Slow QuickTime movies
Don’t want to miss a second of the latest iPod ad (or any other QuickTime content)? Watch it in superslow motion. Once the clip starts playing (you can find one
), you can simply press the right-arrow key to move through the movie frame by frame. If you hold the key down, the movie moves at normal speed without sound. The left-arrow key does the same thing, but in reverse (QuickTime seems to have more trouble playing backward than playing forward, so the results are somewhat jerky).
You can get even more control over playback by using a scroll-wheel mouse. Make sure your cursor is somewhere within the movie frame, and then simply move the mouse wheel up while the movie is playing to control the playback speed and direction.
Tiger’s updated System Preferences has a nice new feature—the integration of Spotlight searching, which displays results as you type. However, it’s also missing one very useful feature—the customizable toolbar where you could store frequently used preference panes for quick access. If you prefer the old way, there is a relatively simple solution: use the previous version of System Preferences. If you used the Archive & Install option to install Tiger, you’ll find the previous System Preferences application in your /Previous System/Applications folder. Give it a new name (for example, Old System Prefs) to avoid overwriting the new version, and then copy it to your root Applications folder. When you launch System Preferences, you’ll see what looks a lot like the new version, but you’ll have the toolbar to work with. However, you’ll no longer see the integrated Spotlight search box. Also, the Spotlight panel will be in the Other section. Apart from these changes, the application is fully functional—and you’ll have the toolbar again.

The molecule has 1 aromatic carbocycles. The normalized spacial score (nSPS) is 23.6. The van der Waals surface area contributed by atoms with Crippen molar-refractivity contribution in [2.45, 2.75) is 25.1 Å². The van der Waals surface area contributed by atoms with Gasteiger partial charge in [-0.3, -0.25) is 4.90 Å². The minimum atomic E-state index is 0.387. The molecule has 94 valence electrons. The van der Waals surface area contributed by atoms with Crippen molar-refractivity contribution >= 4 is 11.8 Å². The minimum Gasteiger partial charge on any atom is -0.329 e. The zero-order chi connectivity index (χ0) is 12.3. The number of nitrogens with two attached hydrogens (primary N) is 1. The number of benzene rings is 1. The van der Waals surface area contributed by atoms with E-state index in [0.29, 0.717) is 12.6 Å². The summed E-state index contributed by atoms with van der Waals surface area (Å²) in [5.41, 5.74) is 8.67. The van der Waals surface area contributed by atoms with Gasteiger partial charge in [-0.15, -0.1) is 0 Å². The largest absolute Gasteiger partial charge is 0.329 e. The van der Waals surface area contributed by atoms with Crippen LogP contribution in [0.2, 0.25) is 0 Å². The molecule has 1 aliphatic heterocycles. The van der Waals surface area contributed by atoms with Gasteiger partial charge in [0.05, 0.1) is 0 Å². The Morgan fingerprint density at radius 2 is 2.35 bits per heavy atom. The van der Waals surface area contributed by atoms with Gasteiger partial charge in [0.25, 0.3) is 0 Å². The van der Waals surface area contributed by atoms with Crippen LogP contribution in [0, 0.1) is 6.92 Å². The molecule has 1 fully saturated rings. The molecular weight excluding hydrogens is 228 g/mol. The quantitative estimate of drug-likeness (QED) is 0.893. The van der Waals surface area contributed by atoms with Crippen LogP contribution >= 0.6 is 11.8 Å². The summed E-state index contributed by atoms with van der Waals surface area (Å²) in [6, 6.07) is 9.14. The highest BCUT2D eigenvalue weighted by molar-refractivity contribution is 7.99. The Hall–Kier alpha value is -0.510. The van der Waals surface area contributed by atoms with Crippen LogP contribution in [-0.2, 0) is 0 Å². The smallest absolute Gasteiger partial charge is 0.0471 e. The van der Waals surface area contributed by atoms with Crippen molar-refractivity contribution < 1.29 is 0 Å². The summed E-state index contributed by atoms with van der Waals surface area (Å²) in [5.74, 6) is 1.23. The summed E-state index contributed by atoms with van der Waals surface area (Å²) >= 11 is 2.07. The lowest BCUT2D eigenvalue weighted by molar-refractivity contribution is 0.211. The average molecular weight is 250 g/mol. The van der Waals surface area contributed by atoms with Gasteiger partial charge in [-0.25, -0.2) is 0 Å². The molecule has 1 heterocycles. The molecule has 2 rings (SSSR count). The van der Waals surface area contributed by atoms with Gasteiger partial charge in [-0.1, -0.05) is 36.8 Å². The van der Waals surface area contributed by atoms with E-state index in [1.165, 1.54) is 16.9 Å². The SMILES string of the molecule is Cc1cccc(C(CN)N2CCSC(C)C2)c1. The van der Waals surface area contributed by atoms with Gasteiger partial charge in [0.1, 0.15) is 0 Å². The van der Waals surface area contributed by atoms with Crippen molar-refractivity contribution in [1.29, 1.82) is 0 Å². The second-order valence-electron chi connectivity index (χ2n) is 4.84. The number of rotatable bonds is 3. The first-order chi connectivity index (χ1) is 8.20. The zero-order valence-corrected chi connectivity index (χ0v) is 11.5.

Access invisible login buttons
Invisible Sleep Button
You can hide your Sleep, Restart, and Shut Down buttons from the exploring fingers of your children. Then accessing these options just takes a bit of typing, as shown here.
Tired of the smallest members of your household messing with your Mac? If you have little kids who love to click on buttons, consider disabling the login window’s Restart, Sleep, and Shut Down options. To do so, go to the Accounts preference pane, select the account, and click on Login Options. (You might need to click on the lock at the bottom of the dialog box first and enter your password.) Deselect the Show The Restart, Sleep, And Shut Down Buttons option. Without any buttons to click on, children will quickly grow bored and leave your machine alone.
But what if you want to put your machine to sleep, restart it, or shut it down from the login window after you’ve disabled the buttons? No problem. First, make sure your login window is in Name And Password mode. You can set this permanently in the Login Options window (by selecting the Name and Password option). Or you can use a little trick to switch the window in real time: Go to the login window, use the arrow keys to highlight a user, and press shift-option-return. The window will show the list of users. In the Name field, type
(see “”Invisible Sleep Button). Click on Log In or just press return. It’ll take a while before the munchkins figure that one out!
Fly between AirPort networks